The PIs propose an unorthodox and transformational approach to improving engineering education. It requires embracing a concept that has been used with great success by other organizations from marketing firms to educational television: humor. Despite the light nature of the subject, the team will conduct a large-scale controlled study to quantitatively determine if humor is statistically effective in improving engineering education. Specifically, they will test if the general intervention of humor can improve general engineering educational outcomes and retention. The hypothesis is that such an improvement would be due to an increase in the immediacy of the instructor interaction and they will test the likelihood that this mechanism is behind any observed improvement. They will also test if the use of humorous or whimsical systems with no less technical rigor (i.e. swelling gummi bears vs. heat exchangers) will reduce students? inability to make conclusions from engineering analysis (Conclusion Fear). Based on Cognitive-Affective personality theory, the team believes students? fear making conclusions given the internal impression that faculty are domain-experts that will severely criticize their conclusions. By using humorous systems for data or model analysis they will dispel this impression and empower students to make the important conclusions they need to make engineering design decisions thereby improving educational outcomes. The proposed work uses a unique team of an educational researcher experienced in engineering education and an engineering professor who is also a professional comedian.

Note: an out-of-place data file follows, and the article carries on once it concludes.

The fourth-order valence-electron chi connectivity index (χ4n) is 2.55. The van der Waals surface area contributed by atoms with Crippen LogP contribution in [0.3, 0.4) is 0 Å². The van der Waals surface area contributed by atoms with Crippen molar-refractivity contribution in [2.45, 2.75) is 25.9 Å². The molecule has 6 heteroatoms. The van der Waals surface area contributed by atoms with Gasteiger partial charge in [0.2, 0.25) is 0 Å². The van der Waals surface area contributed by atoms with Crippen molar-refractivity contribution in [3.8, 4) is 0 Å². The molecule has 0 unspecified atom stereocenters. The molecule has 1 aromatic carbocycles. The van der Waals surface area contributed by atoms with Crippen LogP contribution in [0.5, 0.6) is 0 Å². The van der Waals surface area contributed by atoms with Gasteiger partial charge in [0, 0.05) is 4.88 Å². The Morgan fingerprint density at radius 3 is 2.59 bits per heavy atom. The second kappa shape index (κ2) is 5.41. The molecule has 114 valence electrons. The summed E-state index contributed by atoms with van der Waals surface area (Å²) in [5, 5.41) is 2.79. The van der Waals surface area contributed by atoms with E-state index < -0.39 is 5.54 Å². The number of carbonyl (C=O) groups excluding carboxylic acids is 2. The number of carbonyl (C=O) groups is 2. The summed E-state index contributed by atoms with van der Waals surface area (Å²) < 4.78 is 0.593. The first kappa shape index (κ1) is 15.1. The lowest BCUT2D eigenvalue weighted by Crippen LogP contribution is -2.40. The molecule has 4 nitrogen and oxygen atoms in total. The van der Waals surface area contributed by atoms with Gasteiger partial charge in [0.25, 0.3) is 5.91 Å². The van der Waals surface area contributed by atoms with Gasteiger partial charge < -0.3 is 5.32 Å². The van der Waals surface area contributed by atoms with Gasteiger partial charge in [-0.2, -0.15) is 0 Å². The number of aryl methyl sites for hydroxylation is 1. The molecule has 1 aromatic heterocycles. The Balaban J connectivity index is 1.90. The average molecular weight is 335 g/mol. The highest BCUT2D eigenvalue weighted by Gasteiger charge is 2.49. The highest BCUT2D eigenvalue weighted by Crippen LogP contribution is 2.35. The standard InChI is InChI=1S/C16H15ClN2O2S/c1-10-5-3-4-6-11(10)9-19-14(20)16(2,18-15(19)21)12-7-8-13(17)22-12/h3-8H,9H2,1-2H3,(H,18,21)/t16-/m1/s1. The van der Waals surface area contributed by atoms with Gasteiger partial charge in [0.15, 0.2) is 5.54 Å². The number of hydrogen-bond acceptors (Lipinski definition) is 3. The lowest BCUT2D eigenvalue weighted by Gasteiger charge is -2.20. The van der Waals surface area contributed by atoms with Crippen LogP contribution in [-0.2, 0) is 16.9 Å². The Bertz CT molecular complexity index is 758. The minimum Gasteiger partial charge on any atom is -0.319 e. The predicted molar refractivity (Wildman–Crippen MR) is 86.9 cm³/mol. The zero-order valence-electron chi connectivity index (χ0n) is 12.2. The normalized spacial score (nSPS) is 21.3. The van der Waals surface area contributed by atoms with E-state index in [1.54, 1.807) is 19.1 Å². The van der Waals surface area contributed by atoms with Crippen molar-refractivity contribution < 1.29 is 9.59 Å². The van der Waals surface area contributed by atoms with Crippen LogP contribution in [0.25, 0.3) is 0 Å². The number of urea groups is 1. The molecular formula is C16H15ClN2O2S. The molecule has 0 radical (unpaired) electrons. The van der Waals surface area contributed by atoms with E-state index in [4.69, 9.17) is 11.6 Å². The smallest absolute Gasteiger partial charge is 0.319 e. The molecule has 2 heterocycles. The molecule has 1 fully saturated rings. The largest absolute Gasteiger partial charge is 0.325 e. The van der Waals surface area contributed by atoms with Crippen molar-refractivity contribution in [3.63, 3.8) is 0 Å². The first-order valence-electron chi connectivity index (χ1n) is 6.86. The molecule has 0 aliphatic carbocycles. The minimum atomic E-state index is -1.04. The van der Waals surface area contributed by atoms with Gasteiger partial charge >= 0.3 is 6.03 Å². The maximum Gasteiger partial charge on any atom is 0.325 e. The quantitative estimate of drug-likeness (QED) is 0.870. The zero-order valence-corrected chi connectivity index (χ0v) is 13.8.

Intellectual Merit : This will be the first large-scale controlled experiment to determine the effectiveness of humor on technical education, amid a sea of action-research investigations that have little or no statistically significant results. This study will also provide insight into the mechanism behind the effectiveness of a humorous intervention based on current personality theories. Such insight will allow more general application of humor to improve engineering education.
Broader Impacts : The results of this study will have significant impact on (i) distance learning (the immediacy concept addressed by our humorous intervention is even more important in this learning mode), and (ii) attrition rates among engineering students. Given that the unorthodox nature of our approach will appeal to a demographic that does not usually consider engineering studies, it has the potential to create a significant trend in engineering outreach and recruiting to address the U.S. need for significant numbers of engineers in the near future.